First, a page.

Extreme skiing in the Alps

At the western and eastern extremities if the European Alps there are two little known ski areas that offer some of the toughest extreme skiing in the entire Alps.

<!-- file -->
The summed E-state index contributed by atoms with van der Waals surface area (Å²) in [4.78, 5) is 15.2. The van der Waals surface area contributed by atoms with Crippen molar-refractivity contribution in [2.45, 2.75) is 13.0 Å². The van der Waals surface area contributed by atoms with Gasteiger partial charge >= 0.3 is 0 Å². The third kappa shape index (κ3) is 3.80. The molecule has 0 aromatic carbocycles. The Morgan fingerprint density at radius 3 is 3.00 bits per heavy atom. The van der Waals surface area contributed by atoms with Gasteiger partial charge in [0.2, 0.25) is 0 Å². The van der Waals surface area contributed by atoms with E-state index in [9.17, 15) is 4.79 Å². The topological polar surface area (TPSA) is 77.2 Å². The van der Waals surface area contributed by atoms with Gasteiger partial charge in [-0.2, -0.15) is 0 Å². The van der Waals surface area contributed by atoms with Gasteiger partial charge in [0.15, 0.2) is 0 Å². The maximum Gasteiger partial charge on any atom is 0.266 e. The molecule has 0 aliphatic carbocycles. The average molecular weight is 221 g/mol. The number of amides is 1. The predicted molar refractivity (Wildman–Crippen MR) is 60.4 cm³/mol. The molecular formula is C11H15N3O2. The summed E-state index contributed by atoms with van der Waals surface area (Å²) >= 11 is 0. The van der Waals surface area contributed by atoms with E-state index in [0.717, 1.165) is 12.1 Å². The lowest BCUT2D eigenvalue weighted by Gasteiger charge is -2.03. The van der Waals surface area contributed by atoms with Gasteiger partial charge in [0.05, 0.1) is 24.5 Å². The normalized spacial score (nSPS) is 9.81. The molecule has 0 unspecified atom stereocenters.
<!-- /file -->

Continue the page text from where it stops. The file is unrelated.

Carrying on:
La Grave is the well established extreme ski Mecca of the western Alps. The village is rustic and charming, the lift system pretty basic and tourist beds very limited, yet for those looking to test themselves in tough conditions then it has to be La Grave. With some 500 or so residents it is easy to drive straight through the resort. Life there is however - alongside the market stalls is a small car park with beat-up cars and skiers carrying powder planks the short distance to the lift. The lift accesses the mighty rock and ice face that offers extreme routes of over 2km vertical below the almost 4km high La Meije peak. Bordering the Les 2 Alpes glacier skiing area, La Grave could not be more different. It has just a handful of lifts, a token marked ski area, few facilities and few crowds. Those that are on this face are either very good or very much out of their depth. This is very much guide-only territory, the area took the life of the free-ride, extreme off-piste legend Doug Coombs in 2006. The area certainly doesn't have the label of Chamonix but for those in the know then this is as tough as it gets in the western Alps. For those looking for tough stuff in the eastern Alps, then the Krippenstein ski region in the far east of the Austrian Alps has a similar profile to La Grave. The 'Krip' as it is known locally borders the Dachstein Glacier, it has just a few lifts and one piste of note. It is the launch pad for ski tours into the Dachstein backcountry, is a high altitude training base for the Austrian army and has possibly the best off-piste area in the entire region. The area has a legendary snow record and a steep face of off-piste terrain that includes tree skiing, cliffs and huge powder bowls. Again guides are for all other than highly experienced locals or those with generous life-insurance policies - when I last skied this area, a visitor (sans / ohne ski guide) took the wrong line and met their end heading off one of the many massive cliffs. Very sad but entirely avoidable - the Krippenstein is no La Plagne and guides are non-optional. Between these extremities of the western and eastern Alps there are numerous spots to test the very best skiers and snowboarders, but for me, 2 of the best are located on the fringes of this epic range. Get local guides, the right equipment and hit these areas at the right time and the skiing and snowboarding can be as challenging and rewarding as you will find in the Alps. Just don't underestimate them.

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